A $27 million dollar package, effective immediately, is being provided to social sector services and community groups to ensure they can continue to provide essential support to communities as we stay at home as a nation to stop the spread of COVID-19, Minister for Social Development Carmel Sepuloni announced. “At ...
    BeehiveBy beehive.govt.nz
    5 days ago
  • Statement on guilty plea of March 15 terrorist
    “The guilty plea today will provide some relief to the many people whose lives were shattered by what happened on March 15,” Prime Minister Jacinda Ardern said. “These guilty pleas and conviction bring accountability for what happened and also save the families who lost loved ones, those who were injured, ...
    BeehiveBy beehive.govt.nz
    5 days ago
  • COVID-19 updates
    The Prime Minister is holding daily press conferences to update New Zealanders on the Government's response to COVID-19. Links to videos and transcripts of these updates below. These transcripts also include All of Government press conferences led by Director Ministry of Health's Director-General of Health Dr Ashley Bloomfield. 25 March: Live update from the Prime ...
    BeehiveBy beehive.govt.nz
    5 days ago
  • Police numbers break through 10,000 mark
    Frontline Police numbers have broken through the 10,000 mark for the first time in history as officers step forward to keep the community safe during the COVID19 lockdown. “Two Police graduations in Auckland and Wellington in the past week have been conducted in unprecedented circumstances,” Police Minister Stuart Nash said. ...
    BeehiveBy beehive.govt.nz
    5 days ago
  • Urgent tax measures for economic recovery
    Urgent legislation has been passed to support the package of economic and social measures needed to recover from the impact of the coronavirus outbreak. “The COVID-19 Response (Taxation and Social Assistance Urgent Measures) Bill will cushion New Zealanders from the worst economic impacts of the COVID-19 outbreak,” said Revenue Minister ...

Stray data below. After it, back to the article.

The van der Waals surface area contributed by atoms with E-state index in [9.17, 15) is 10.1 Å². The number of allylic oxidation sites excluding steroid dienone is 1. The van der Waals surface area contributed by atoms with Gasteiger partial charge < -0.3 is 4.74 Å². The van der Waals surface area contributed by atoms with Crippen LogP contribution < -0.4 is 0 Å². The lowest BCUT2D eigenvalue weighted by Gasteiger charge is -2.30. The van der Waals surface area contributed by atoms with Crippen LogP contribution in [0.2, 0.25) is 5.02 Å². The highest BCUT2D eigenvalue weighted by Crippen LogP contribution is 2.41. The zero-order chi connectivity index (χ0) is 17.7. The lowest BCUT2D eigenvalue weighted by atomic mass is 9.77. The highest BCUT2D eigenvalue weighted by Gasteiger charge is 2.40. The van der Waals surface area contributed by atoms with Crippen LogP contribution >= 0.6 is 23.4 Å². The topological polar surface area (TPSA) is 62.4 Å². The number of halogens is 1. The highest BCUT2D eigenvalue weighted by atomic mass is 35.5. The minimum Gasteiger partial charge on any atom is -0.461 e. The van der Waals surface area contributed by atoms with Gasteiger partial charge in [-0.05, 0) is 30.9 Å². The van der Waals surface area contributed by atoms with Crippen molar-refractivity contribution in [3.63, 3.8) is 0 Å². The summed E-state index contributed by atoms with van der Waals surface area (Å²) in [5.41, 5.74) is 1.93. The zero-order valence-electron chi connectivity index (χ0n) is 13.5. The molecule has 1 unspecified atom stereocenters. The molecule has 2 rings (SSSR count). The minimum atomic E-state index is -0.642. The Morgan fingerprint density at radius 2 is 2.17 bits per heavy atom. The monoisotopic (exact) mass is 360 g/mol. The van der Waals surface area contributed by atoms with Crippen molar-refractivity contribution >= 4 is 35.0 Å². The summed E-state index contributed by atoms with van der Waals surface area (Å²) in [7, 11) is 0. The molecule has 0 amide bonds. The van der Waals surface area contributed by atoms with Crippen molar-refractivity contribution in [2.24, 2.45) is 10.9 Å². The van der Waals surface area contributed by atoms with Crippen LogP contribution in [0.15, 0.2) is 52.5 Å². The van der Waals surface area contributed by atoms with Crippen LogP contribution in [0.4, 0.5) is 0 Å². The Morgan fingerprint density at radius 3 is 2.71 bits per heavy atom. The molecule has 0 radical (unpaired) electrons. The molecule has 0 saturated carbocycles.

BeehiveBy beehive.govt.nz
    5 days ago
  • Further support for farmers and growers as drought persists
    From tomorrow, Government support for farmers and growers affected by drought will be expanded and extended across the country, with access to Rural Assistance Payments (RAPS) available throughout the North Island, parts of the South Island and the Chatham Islands, Social Development Minister Carmel Sepuloni announced. “These challenging conditions have ...
    BeehiveBy beehive.govt.nz
    5 days ago
  • COVID-19: Temporary changes to Education Act
    Parliament has passed amendments to legislation that give the Secretary of Education stronger powers to act in the fight to limit the spread of COVID-19, Education Minister Chris Hipkins said today. “They are part of a suite of changes passed under the COVID-19 Response (Urgent Management Measures) Legislation Bill,” Chris ...
    BeehiveBy beehive.govt.nz
    5 days ago
  • Canada, Australia, Chile, Brunei and Myanmar join NZ and Singapore in committing to keeping supply a...
    Canada, Australia, Chile, Brunei and Myanmar have joined forces with New Zealand and Singapore by committing to keep supply chains open and remove any existing trade restrictive measures on essential goods, especially medical supplies, in the face of the Covid-19 crisis.  Trade and Export Growth Minister David Parker today welcomed ...
    BeehiveBy beehive.govt.nz
    5 days ago
  • COVID-19: Rent increase freeze and more protection for tenants
    Immediate freeze on rent increases Tenancies will not be terminated during the lock-down period, unless the parties agree, or in limited circumstances Tenants who had previously given notice can stay in their if they need to stay in the tenancy during the lock-down period Tenants will still be able to ...
    BeehiveBy beehive.govt.nz
    6 days ago
  • Working together to protect businesses and workers
    As New Zealand unites to lock-down in the fight against COVID-19, the Finance Minister is urging all businesses and workers to stay connected over the next four weeks. “We understand the extreme pressure many businesses are under right now. I know most business owners think of their workers as family ...